The EU needs to overcome fear and divisions to safeguard Schengen, say MEPs
The EU needs to overcome its paralysing fears and divisions and to manage migration and refugee flows effectively, said many MEPs in Tuesday's plenary debate with the Dutch Presidency and the Commission. Protecting the EU's external borders effectively is vital to safeguard the Schengen passport-free area, they observed. Some also called for zero tolerance of racist and violent attacks against migrants and refugees.
MEPs also stressed the need to respect the non-refoulement principle and discussed how the refugee facility in Turkey should be funded.
Dutch Minister for Foreign Affairs Bert Koenders, said on behalf of the Council Presidency that the flow of migrants “must be reduced”. To that end, the measures already agreed must be implemented, in particular regarding relocation and hotspots. He expressed special concern about the humanitarian situation in the Western Balkans and the risks faced by unaccompanied minors entering Europe.
Migration Commissioner Dimitris Avramopoulos recognised that "poor progress" has been made so far on the "frontline" member states and all the others. The to-do list is long: relocation, resettlement, hotspots, returns, he said. On Schengen, "the Commission is preparing for all options (...) but this is not about the end of Schengen or about cutting out a member state.” On the attacks in Cologne, Mr Avramopoulos denied that all refugees and migrants are a threat to our public order: “They are not".
EPP leader Manfred Weber (DE) said: "There is no lack of ideas but a blocked situation, in the Council but also in this house, (...) a divide we need to overcome in order to safeguard Schengen." He stressed that the EU needs effective border surveillance, to support its authorities and to allow Frontex to access the Schengen Information System. "We expect those who are hosted and protected in EU countries to respect their cultures and laws", he added.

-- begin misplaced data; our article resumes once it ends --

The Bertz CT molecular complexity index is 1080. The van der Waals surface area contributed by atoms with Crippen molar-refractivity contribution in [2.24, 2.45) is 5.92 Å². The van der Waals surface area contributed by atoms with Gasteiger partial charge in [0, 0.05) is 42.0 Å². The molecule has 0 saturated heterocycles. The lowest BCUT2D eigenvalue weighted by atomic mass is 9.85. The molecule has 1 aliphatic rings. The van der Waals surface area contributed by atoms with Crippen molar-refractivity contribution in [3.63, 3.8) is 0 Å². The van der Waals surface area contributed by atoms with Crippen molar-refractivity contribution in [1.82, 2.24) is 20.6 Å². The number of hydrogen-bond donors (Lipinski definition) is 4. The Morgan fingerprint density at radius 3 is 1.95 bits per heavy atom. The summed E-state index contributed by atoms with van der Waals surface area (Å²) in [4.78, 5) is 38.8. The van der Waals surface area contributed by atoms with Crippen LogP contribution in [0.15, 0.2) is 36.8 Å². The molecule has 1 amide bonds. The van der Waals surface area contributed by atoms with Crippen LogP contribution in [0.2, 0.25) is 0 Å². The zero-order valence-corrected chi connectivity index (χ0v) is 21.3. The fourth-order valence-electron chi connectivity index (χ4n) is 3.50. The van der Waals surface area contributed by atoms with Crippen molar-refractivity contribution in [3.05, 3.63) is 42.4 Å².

S&D leader, Gianni Pittella (IT) said that “there is a virus infecting Europe, the virus of fear”, which is preventing the EU from taking the right decisions and threatens to destroy it. Mr Pittella warned that incoming migrant flows will grow in the spring and stressed the especially risky situation of migrant children. Watch full statement by Giovanni PITTELLA (S&D, IT)
Syed Kamall (ECR, UK) "We don't have months or years to rewrite the EU rulebook, we have only a couple of weeks", said Syed Kamall (ECR, UK). "If member states cannot manage their borders (...) then don't be surprised if others want you out of the game", he said, adding that "Schengen does not need to be rewritten, it needs to work better". Watch full statement by Syed KAMALL (ECR, UK)
ALDE group leader Guy Verhofstadt (BE) urged the EU Presidency to act, in line with Treaty Article 78 [asylum and international protection], to take control of the EU's external borders, and to set up a rapid response force. “Europe has to do the task”, he said, adding that the decision to act could be taken at the next European Council.
"The management of the refugee crisis requires more cooperation, not cherry-picking by some member states that calls common decisions into question", said Dimitrios Papadimoulis (EUL/NGL, EL). He pointed out that only 400 out of 160,000 refugees stranded in Greece and Italy had been relocated so far. Rebecca Harms (Greens/EFA, DE) agreed that better border management is needed, but also stressed that more support is needed for refugees in Turkey to ensure anything more than sheer survival.
"EU governance of migration is a complete failure (...) it is showing the opposite of solidarity", said Laura Ferrara (EFDD, IT). "We look at the effects without looking at the causes", she added, also criticising EU leaders for "outsourcing" responsibilities to Turkey. "Wake up! Schengen is a failure and the EU is a fiasco. Shut the borders and protect the Dutch", Vicky Maeijer (ENF, NL) urged Mr Koenders.
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